When I heard that Undercover Boss was going to feature Todd Ricketts, one of the owners of the Chicago Cubs, I assumed the show would follow its familiar pattern of featuring unbelievably cheerful workers overcoming horrendous challenges while protecting the company from their bosses' attempts to do their jobs. Happily, there was more to the show this time around.
The most recent episode of the hit CBS (CBS) reality show was refreshingly light on the sap that has made the program almost unbearable to watch. Ricketts was also an an appealing star. He is the youngest member of the Ricketts family, who acquired the Cubs last year for $845 million, and his role on the team has yet to be defined. Ricketts needs to prove to his family that he can be trusted with a real job.
Ricketts presented a unique set of challenges. In every episode, colleagues of theundercover boss are told that they are helping the company determine whether to hire an unemployed person who is participating in a reality show. Ricketts was given the secret identity of out-of-work roofer named Mark Dawson. Ricketts, who was a huge Cubs fan before his family owned the team, was up for the challenge, saying he needed to know how things work and how to make them better. Unfortunately, he didn't look the part and didn't act like had done much manual labor in his life.
Another Line of Work
The undercover boss quickly struck out with his supervisor Darrell because he was too slow in cleaning the stadiums bathrooms. Ricketts insisted that he was moving as fast as he can. But Darryl, a 24-year veteran at Wrigley Field with a daughter who is an avid swimmer, commented (without knowing the irony of his statement): "The Ricketts family can't count on Mark to take the bathrooms to the next level." Then Darryl promptly fired Ricketts, saying, "I don't think this is right for you."
Crestfallen, Ricketts tried to redeem himself as a hot dog vendor with the help of Rocco, a veteran whose family was in the business. Ricketts was probably the most awkward hot dog vendor in history. He managed to unload most of his dogs, except for the last four. Rickets paid for those with $20 from his pocket and then threw them in the garbage. Rocco figured this out and confronted Ricketts, understandably thinking that he was throwing away profits. Ricketts lied to Rocco, a ruse the vendor saw through immediately.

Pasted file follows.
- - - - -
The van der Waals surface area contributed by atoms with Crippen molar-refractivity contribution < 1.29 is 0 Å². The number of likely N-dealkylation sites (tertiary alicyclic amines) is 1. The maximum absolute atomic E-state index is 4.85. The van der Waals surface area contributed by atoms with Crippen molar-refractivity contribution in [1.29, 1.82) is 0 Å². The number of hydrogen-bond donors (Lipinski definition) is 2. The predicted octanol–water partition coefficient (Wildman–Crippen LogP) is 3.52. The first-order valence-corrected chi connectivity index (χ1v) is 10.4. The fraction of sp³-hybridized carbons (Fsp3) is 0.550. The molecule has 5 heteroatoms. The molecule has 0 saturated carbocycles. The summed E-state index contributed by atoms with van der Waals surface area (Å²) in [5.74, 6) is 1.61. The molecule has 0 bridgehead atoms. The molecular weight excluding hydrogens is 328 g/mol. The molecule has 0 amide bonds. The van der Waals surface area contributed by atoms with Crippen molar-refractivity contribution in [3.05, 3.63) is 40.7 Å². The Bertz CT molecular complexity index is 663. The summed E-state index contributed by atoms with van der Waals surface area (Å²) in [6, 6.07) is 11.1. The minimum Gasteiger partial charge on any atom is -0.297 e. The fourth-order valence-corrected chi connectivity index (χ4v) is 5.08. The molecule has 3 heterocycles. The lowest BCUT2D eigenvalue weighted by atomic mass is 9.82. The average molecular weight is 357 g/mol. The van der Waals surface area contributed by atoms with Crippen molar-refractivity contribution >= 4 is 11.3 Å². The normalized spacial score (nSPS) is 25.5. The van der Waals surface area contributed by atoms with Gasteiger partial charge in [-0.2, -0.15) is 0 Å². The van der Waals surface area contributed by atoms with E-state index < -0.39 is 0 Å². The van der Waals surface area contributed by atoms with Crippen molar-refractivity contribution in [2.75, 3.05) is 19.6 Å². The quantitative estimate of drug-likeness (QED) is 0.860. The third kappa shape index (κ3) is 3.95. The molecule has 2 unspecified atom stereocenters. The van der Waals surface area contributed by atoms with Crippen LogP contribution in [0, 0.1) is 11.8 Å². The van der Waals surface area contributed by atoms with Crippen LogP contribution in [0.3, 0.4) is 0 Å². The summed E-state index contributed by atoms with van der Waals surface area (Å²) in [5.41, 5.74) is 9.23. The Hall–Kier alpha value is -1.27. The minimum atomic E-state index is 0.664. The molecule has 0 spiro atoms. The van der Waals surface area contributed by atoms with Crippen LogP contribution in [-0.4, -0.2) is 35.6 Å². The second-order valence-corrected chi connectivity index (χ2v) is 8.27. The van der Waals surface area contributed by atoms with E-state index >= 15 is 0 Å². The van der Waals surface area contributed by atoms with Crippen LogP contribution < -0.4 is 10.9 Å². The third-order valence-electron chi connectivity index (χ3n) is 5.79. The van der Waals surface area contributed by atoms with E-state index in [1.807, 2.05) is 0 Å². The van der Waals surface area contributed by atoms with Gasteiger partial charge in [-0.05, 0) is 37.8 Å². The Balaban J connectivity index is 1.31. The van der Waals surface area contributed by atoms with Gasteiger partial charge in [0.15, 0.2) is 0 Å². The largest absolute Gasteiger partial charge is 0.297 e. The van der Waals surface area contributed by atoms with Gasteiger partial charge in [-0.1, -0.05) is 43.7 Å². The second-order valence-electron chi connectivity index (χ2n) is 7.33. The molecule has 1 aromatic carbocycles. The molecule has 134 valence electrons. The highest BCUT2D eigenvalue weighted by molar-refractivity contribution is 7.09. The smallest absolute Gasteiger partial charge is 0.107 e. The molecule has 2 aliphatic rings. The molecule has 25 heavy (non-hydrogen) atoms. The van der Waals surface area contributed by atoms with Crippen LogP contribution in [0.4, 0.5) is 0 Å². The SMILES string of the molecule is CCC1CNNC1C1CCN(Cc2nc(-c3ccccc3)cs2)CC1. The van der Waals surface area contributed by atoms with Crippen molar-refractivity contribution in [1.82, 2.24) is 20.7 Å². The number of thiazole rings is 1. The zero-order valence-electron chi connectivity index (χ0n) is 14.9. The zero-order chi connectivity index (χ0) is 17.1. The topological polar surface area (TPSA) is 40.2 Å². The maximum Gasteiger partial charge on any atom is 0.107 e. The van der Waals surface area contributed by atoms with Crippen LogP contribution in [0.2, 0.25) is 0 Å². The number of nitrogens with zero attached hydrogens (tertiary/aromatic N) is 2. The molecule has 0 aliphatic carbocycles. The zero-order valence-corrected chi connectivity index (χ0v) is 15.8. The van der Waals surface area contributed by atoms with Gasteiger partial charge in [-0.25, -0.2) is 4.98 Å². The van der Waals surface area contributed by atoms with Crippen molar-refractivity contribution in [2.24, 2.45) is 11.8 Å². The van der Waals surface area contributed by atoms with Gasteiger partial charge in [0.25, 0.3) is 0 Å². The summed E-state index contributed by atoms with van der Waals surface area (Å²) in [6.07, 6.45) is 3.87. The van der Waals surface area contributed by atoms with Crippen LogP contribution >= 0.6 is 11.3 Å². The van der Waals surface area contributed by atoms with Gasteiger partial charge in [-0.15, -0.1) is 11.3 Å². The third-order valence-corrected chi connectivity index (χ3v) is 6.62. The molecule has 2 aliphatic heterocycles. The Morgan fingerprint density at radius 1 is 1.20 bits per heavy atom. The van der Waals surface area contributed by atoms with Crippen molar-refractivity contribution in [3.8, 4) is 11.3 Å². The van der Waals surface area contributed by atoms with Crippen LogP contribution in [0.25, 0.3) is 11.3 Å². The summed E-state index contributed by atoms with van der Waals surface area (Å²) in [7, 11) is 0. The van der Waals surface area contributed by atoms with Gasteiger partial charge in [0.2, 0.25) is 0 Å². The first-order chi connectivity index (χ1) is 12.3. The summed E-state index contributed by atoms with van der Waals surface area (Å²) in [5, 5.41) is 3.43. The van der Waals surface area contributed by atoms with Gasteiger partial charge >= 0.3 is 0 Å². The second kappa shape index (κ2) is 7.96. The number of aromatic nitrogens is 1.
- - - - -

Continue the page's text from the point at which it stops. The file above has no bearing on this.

The shenanigans continued at his next assignment at the team's parking lot where an old college roommate exclaimed, "Are you really parking cars?" Ricketts had to reveal his true identity and plead with his friend not to blow his cover. His boss Jose, who had criticized Ricketts for parking the cars in a crooked line, was not happy that someone who supposedly needed a job "disappeared" for a while. Jose told Ricketts that the lot used to have an air-conditioned trailer but it was removed. He also mentioned that he was pursuing a career teaching English as a second language.
Ricketts also frustrated the grounds crew. He struggled to pull the tarp over the field and was reminded by co-worker Joe that "in the Major Leagues, every detail counts." While the two went to lunch, Joe told him that he had graduated from college and that his dream job was to work in the Cubs front office.
At long last, Ricketts redeemed himself with Darryl, who also operates the manual scoreboard at the stadium. He turned over numbers just fine. Amazing how someone could have the worst job at Wrigley and the best.
In the end, Ricketts proved to be more humble than expected. He apologized to Rocco about the hot dogs and awarded him the first annual Wrigley Field Award for his contributions to the stadium, along with a $1,000. In addition, Rocco got to throw out the first pitch of the last game of the season. Ricketts offered to pay for the rest of Jose's schooling and agreed to provide him with a trailer. Darrell's daughter was given swimming lessons from the head swimming coach at Northwestern University. His family will also be Ricketts's guest at spring training in Arizona. Joe got an internship at the Cubs' marketing department.
Overall, this episode was a single in baseball terms. Better than a strikeout, but not enough action to score some points.